Really nice. It will appear in the Neighbors North Dade section tomorrow, probably with a different headline. Aunt Sydelle came in last night, so she can share in the pleasure.

I was feeling good as I went to teach my class – and it showed: I had a good lesson on applying proof details. Although I was laid back, I was energetic, and I think the students like me.

In the office afterwards I showed my new articles to the department secretary and some other teachers, who seemed impressed. I had brought my book with me, and one professor said he’d order it for the BCC library. At least they know I’m not some ordinary adjunct.

I went to have copies of the Herald article made and have lunch in the Broward Mall. When I got home, Jonny handed me my mail.

Miriam Sagan had written that she and Ed Hogan and a few others have started Zephyr Press – their first book will be The Aspect Anthology – and that they were interested in considering a collection of my stories as a book.

I went to the warehouse and got copies of all the stories that were not in Disjointed Fictions or Hitler and which are not under consideration by White Ewe Press.

It’s not all first-rate stuff, but there are probably (I hope) enough decent stories out of the fifty for Zephyr Press to do a decent book. Wouldn’t that be a gas?

Imagine Zephyr doing a book and White Ewe doing a book and Gorilla Press doing a chapbook – and I’m 100% certain that someone, hopefully a commercial publisher, will do my diary book. I could be very well-published by this time next year.

Funny: since this year started, my fortunes seem to have risen rapidly. Is it just chance? But I have my confidence back, and I’m writing once again. I don’t even care about not getting the Juniata job; it’s their loss.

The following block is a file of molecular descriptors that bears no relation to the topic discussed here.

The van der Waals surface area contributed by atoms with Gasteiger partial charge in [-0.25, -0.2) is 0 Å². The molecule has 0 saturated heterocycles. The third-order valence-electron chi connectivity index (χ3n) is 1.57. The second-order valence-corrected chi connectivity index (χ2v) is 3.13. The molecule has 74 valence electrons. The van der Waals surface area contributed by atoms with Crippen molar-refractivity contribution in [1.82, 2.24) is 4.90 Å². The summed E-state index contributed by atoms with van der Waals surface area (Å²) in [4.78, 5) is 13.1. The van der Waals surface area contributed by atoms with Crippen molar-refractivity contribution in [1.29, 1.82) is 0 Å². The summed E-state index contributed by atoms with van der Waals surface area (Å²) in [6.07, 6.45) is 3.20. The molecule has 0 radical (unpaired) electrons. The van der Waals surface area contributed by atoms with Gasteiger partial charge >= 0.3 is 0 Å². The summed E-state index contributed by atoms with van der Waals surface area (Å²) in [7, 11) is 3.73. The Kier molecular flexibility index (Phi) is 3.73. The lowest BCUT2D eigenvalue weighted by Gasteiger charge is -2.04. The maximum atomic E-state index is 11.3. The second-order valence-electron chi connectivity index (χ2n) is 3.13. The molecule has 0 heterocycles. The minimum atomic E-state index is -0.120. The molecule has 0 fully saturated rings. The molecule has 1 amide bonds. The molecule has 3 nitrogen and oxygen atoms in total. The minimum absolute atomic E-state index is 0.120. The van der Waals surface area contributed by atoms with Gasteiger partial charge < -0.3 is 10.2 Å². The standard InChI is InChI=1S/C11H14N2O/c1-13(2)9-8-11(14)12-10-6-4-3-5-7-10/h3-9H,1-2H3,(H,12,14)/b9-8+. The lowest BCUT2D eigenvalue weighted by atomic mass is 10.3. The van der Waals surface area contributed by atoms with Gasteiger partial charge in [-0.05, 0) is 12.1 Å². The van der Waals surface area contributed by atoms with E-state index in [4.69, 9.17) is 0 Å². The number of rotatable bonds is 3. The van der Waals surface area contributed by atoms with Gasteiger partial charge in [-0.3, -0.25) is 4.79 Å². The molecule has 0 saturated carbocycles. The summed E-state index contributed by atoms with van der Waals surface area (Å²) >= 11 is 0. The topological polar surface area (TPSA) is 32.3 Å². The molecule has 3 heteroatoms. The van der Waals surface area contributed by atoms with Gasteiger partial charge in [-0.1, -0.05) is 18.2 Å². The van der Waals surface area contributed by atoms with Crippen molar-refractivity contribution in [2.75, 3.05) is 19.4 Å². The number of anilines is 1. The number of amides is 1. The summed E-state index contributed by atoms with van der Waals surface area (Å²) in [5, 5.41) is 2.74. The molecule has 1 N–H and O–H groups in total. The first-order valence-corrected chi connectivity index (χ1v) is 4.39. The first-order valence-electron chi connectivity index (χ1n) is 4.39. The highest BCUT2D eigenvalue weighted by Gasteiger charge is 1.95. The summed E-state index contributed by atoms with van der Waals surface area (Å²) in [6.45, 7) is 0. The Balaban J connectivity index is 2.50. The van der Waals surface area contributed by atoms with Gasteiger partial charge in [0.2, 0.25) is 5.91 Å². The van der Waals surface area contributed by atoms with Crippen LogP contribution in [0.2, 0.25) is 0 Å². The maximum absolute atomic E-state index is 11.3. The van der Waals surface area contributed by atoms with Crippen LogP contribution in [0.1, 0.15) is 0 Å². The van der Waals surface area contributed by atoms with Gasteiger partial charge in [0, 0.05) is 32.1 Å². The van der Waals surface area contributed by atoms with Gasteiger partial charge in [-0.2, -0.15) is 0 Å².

I got my Tillie the All-Time Teller code and went to the machine at the bank: it even greets you by name!

This afternoon I exercised; I’ve been neglecting my body terribly. I’m as horny as anything – but it’s a sign that I’m alive and vital. I have tremendous energy and self-confidence now. I’m certain I did the right thing in getting out of New York, if only for a while.

Saturday, February 7, 1981

10 PM. I’m feeling pretty good, but I have to admit that my family is really getting on my nerves. I’m just as certain that I’m rubbing them the wrong way, too. So far we’ve been extremely tolerant and no one has exploded, but let’s face it: a thirty-year-old man was not meant to live with his parents.

I had forgotten what they were like. Dad is very nervous and has an incredibly thin skin. His capacity to avoid the unpleasant is as large as ever. Mom is still obsessed with the house, but she has nothing else in her life. She’s now so fat that she’s ashamed to go out of the house, and she never did have any friends.

Jonny has no friends, either. He says the kids at BCC are all jerks – which I know from working with my own students isn’t true. “Life is a cruel joke,” he keeps repeating with the determination of one taking his first philosophy course. Now he’s “certain” he wants to be a philosopher and chides me for not being “spiritual” enough.

Jonny tells me his life back in Brooklyn was a “crime” of which he’s ashamed. Talk about harsh superegos! (That reminds me; yesterday I wrote to Dr. Pasquale.) Anyway, they’re very lovable people, but they are a little nuts.

Last night we went out to the very Jewishy Deli Masters in Sunrise, but afterwards they went out to the movies and I had the house to myself. I need to be alone – and I also need to be with people my own age: friends, and yes, lovers.

I cannot believe how horny I have been in the past week. If I don’t have a sexual outlet soon, I’m afraid I’m going to rape some poor cute boy. I can’t stop looking at guys and I feel like I did when I was seventeen.

It feels as if I’ve never had such strong sexual urges before. If I have been feeling suicidal lately, then it’s certainly is doing something to raise my sperm count.

This morning I woke up early and drove into Miami. My car has been riding like a dream, thank God. It’s so exciting to me when I get to the point on I-95 when I first see the skyline of downtown Miami. Broward County is so bland, but Miami is exciting.

Driving through downtown and then along the ritzy Bayshore Road makes me feel like I’m in a real city. I parked in Coconut Grove and walked around for an hour.